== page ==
This past spring, Associate Professor of Journalism Gail B. MacDonald ’81 (CLAS) spent a month as a Fulbright Specialist teaching journalism ethics at Masaryk University in Brno, which she describes as “the Czech Republic’s funky, lively second city.” Here’s her report from the field.
Since I also regularly teach journalism ethics classes at UConn, I asked both my Connecticut and my European students — who hailed from the Czech Republic, Romania, Ukraine, France, and Germany — to share their thoughts about ethical dilemmas facing the media via a discussion blog.
Acceptable behavior on-and off-duty
The greatest number of comments came on a post asking whether it is right for news outlets to extend codes of ethical conduct to reporters’ actions on their personal time. Case in point: an ESPN reporter who was suspended after she was filmed hurling insulting remarks at a clerk at a car-towing business.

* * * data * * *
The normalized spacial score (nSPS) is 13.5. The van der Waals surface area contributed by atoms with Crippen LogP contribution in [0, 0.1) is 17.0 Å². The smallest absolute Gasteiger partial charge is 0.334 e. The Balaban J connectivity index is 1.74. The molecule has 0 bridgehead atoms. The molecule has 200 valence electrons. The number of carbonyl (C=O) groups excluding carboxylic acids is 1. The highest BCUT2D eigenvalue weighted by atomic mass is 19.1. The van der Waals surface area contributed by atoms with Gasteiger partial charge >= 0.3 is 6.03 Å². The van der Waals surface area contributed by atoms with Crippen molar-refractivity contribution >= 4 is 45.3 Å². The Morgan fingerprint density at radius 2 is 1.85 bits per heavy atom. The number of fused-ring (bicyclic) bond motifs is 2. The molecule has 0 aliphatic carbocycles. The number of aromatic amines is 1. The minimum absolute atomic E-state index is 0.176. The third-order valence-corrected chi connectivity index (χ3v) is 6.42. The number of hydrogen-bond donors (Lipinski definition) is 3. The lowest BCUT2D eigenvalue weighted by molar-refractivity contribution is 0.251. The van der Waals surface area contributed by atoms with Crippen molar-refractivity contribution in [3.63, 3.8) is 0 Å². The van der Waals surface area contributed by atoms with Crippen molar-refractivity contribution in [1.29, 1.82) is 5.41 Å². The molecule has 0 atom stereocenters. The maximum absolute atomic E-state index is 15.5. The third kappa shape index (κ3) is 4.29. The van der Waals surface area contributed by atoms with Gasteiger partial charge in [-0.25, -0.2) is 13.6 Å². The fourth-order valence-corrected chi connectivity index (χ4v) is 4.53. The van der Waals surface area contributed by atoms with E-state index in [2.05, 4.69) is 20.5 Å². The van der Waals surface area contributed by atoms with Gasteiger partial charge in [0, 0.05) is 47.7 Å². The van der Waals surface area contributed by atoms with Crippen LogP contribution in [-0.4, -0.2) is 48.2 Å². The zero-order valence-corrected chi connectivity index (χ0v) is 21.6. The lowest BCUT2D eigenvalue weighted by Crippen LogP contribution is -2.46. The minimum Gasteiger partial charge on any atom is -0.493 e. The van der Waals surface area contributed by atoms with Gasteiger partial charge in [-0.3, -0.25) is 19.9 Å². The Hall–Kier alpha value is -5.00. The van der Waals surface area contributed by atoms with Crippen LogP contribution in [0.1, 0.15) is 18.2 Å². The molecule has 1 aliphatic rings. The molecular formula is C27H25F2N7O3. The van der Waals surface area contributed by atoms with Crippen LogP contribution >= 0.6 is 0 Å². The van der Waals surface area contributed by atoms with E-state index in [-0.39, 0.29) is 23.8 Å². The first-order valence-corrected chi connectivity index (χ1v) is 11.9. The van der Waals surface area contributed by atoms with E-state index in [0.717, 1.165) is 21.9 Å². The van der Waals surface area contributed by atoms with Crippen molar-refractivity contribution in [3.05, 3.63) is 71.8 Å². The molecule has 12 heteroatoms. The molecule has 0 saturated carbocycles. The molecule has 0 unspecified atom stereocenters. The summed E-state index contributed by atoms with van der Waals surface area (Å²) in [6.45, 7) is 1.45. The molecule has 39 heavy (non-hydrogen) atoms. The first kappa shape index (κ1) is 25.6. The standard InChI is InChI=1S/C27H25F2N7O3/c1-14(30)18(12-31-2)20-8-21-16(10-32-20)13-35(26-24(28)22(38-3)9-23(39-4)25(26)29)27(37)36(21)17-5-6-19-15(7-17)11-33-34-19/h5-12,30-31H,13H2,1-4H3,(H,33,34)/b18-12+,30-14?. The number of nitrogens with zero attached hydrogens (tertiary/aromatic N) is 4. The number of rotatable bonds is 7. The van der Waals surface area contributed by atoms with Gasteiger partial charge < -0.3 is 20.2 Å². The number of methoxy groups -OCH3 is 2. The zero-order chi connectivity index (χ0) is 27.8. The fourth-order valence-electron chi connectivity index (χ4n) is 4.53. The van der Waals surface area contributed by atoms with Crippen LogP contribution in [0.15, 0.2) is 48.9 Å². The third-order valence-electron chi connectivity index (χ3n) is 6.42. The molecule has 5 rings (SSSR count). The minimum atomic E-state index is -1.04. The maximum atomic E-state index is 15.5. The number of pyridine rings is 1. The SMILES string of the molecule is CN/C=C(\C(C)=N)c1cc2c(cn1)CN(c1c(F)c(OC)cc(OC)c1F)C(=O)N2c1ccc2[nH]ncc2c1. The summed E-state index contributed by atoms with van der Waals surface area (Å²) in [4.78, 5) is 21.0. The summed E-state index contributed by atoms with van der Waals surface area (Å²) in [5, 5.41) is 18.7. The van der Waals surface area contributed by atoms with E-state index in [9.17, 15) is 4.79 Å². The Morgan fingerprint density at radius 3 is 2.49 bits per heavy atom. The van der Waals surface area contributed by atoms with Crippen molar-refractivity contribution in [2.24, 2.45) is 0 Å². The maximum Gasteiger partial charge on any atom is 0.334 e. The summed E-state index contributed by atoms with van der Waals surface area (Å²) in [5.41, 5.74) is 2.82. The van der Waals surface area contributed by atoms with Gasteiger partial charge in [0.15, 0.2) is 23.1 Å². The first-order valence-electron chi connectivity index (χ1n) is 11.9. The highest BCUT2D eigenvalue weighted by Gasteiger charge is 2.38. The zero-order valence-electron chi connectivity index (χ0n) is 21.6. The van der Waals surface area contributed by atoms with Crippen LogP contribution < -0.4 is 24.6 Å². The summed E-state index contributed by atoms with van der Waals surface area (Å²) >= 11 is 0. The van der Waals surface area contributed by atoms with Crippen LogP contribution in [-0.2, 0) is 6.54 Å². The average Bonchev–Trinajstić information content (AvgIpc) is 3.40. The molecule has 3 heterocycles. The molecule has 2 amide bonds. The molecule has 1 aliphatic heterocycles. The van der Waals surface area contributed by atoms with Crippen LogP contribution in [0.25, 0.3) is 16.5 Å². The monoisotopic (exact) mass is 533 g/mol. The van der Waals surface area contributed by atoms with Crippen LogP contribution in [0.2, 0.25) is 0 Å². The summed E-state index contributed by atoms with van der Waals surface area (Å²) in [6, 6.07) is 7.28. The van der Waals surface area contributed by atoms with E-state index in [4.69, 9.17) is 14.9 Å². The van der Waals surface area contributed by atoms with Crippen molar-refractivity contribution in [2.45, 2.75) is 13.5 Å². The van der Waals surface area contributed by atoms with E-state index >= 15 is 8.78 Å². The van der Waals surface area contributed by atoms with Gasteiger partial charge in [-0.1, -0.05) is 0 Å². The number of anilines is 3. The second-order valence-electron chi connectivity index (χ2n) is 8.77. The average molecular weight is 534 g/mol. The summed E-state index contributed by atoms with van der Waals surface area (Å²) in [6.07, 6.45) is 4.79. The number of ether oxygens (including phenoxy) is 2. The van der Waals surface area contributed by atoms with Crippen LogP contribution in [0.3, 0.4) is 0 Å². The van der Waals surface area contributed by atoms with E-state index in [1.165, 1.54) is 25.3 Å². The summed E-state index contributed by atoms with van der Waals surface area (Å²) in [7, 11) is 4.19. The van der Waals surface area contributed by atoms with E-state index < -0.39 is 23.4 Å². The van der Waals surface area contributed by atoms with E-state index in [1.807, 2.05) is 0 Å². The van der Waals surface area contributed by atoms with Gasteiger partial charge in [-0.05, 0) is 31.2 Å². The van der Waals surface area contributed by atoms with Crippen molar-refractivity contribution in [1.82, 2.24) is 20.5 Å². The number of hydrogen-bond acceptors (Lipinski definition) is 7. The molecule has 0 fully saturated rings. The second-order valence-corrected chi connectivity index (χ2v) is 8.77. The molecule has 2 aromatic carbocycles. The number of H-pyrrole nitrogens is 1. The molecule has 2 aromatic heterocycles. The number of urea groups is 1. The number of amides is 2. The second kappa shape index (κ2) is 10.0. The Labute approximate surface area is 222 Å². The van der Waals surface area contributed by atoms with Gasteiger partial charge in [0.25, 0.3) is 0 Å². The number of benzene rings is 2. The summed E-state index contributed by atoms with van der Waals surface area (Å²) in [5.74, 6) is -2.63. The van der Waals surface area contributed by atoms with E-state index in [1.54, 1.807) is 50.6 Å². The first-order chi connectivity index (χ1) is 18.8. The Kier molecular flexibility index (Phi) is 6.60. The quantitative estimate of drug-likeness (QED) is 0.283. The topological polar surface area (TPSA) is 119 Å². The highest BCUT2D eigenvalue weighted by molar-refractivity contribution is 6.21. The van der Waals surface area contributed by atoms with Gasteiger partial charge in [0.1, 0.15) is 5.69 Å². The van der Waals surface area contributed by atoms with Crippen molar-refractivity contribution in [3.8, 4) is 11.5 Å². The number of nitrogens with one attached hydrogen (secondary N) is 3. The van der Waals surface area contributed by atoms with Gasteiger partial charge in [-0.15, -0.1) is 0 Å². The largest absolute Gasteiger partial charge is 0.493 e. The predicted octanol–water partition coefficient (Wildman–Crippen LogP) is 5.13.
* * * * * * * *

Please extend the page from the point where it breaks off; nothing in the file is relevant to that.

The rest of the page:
There were 23 students who commented and, on both sides of the Atlantic, students concluded that the journalist’s punishment was deserved.
The Euro students were the first to offer some specific details, such as noticing that the video appeared to have breaks in it that could indicate it was doctored, and also saying that if such a hissy fit were thrown by an elected official, any journalist would jump all over it:
“When you become a TV news reporter, you automatically become a public person as well. Therefore, you have to embrace good manners and avoid any disgraceful behavior in public. If this woman was a mayor or a politician, her behavior would become a huge scandal immediately,” wrote a student from the Czech Republic.
On a post about the controversial Rolling Stone cover of the Boston Marathon bombing suspect, the question posed was whether students would have published the same photo and whether their personal biases played into the decision.
Almost all American students who commented said they thought the photo insulted the bombing victims and would not have published the photo for this reason, while the Euro students said they thought the photo had value and they would have published it.
Many American students acknowledged their personal biases impacting their decisions here, but claimed that didn’t sway their opinions.
“[American] journalists … want to take benefit of the audience’s vicious curiosity.”